A global lens on China’s National People’s Congress
China's National People's Congress began Friday by setting out broad plans for economic growth. Environment observers around the world are also keeping an eye on plans from China’s top lawmaking body for reducing carbon emissions over the next five years. And, for years, the US military has depended on Afghan interpreters for language help and advice on local norms. But when troops return home, the interpreters stay behind and can face deadly threats. Also, in Colombia, a frog farm is trying to defeat poachers, by competing against them.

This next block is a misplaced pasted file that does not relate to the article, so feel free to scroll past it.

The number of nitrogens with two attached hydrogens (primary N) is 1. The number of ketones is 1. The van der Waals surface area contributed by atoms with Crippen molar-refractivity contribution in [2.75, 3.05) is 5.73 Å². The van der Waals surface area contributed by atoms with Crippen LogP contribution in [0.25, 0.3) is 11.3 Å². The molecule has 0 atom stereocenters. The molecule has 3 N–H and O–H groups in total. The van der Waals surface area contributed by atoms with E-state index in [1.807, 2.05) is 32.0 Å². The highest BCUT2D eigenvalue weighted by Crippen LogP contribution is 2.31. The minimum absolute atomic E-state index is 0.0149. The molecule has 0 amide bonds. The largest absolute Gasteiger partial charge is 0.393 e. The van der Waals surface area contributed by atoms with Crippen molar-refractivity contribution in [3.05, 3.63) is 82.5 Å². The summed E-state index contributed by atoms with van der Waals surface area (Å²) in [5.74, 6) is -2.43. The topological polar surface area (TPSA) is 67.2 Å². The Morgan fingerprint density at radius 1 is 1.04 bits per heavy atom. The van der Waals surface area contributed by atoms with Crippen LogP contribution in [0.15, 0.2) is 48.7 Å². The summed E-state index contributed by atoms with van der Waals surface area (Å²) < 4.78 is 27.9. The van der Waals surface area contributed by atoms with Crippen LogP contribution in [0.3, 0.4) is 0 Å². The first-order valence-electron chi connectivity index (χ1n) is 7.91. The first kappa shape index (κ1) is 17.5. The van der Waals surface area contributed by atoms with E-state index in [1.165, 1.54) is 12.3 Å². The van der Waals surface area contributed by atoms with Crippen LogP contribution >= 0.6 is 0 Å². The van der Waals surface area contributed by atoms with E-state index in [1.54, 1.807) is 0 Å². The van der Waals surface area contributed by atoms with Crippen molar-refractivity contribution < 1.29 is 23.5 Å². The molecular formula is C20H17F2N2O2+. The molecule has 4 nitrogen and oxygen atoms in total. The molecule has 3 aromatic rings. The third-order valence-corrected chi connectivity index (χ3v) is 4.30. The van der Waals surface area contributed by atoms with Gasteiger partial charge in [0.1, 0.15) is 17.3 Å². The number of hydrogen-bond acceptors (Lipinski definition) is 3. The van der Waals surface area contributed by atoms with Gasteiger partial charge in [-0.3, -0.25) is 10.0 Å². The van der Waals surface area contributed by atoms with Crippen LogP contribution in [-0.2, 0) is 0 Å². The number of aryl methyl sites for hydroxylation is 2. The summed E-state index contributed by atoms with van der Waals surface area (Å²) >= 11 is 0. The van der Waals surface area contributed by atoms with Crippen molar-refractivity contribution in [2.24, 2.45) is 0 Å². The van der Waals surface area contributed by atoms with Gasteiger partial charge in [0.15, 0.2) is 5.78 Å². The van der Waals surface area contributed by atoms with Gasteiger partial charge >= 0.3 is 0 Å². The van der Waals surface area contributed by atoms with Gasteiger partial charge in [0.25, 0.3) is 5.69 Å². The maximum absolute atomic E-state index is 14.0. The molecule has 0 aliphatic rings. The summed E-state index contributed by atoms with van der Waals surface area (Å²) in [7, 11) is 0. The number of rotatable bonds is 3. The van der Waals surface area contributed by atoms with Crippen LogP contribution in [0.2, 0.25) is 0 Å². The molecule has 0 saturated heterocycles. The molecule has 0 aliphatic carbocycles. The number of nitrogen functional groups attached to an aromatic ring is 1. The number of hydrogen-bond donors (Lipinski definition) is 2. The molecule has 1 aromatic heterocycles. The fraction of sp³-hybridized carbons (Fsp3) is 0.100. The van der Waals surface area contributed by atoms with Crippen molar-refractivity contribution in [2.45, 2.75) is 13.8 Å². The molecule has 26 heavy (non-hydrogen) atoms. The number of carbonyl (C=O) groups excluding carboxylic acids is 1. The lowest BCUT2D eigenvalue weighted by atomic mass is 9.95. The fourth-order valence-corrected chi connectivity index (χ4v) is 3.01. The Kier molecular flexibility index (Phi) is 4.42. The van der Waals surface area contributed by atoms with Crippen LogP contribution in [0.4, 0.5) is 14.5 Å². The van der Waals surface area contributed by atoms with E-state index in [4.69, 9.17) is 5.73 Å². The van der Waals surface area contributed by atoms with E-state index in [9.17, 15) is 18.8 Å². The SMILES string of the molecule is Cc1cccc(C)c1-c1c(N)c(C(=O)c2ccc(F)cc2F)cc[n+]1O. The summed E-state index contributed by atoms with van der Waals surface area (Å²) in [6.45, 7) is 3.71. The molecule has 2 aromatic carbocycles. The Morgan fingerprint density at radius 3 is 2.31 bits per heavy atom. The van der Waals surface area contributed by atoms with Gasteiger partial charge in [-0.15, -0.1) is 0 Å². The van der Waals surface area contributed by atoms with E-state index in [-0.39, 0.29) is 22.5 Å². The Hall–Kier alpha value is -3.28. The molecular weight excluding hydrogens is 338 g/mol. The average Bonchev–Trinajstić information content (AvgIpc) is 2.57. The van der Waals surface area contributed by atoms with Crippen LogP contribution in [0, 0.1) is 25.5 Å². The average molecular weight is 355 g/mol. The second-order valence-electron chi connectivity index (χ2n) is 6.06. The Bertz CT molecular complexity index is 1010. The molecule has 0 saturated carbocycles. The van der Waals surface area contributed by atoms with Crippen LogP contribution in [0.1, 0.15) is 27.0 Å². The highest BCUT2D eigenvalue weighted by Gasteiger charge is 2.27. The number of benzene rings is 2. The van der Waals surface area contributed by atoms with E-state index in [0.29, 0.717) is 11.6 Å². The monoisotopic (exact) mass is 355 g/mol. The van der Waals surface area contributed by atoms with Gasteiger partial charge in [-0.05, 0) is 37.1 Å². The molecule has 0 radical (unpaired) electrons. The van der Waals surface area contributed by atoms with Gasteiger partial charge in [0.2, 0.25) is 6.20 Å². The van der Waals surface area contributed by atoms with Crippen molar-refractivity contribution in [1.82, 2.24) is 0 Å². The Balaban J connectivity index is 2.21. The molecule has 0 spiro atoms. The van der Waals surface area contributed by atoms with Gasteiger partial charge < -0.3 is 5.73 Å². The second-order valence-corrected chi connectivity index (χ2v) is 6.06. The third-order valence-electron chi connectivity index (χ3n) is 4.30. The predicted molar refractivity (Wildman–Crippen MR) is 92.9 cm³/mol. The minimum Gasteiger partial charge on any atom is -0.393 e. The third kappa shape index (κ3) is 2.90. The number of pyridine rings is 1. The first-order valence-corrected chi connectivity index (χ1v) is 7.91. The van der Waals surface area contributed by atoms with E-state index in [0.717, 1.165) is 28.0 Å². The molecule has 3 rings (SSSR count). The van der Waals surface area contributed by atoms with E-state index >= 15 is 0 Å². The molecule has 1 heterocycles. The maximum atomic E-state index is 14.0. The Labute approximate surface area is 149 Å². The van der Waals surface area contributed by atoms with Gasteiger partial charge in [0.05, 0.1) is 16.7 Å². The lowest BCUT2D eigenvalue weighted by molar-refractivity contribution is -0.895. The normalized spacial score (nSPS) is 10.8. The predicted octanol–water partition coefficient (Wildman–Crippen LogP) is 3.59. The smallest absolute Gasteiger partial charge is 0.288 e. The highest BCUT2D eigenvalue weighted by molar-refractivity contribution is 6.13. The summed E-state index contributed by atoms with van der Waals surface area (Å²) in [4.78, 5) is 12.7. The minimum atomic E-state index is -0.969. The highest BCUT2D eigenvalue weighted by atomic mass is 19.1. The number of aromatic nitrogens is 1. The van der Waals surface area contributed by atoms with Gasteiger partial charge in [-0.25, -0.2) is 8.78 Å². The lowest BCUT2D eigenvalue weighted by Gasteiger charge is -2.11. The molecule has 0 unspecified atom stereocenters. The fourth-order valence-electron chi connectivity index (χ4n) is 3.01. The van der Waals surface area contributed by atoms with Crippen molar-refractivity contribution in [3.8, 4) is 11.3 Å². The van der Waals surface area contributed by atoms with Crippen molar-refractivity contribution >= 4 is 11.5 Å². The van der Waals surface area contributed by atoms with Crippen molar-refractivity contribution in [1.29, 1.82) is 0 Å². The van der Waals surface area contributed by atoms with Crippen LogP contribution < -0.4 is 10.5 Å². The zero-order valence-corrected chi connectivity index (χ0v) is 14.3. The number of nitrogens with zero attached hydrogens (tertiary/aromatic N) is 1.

- Chinese government meets to plan its future
- China’s moderate climate goals allow emissions to continue to rise
- COVAX vaccinations have begun. But is it enough?
- Canada’s problematic vaccination campaign
- The pope arrives in Iraq
- Afghan interpreters languish in visa limbo as US coalitions return home
- Kenya battles locust invasion
- Breeding frogs in Colombia
- Germany places far-right AfD party under surveillance
- The Economist Asks: Kazuo Ishiguro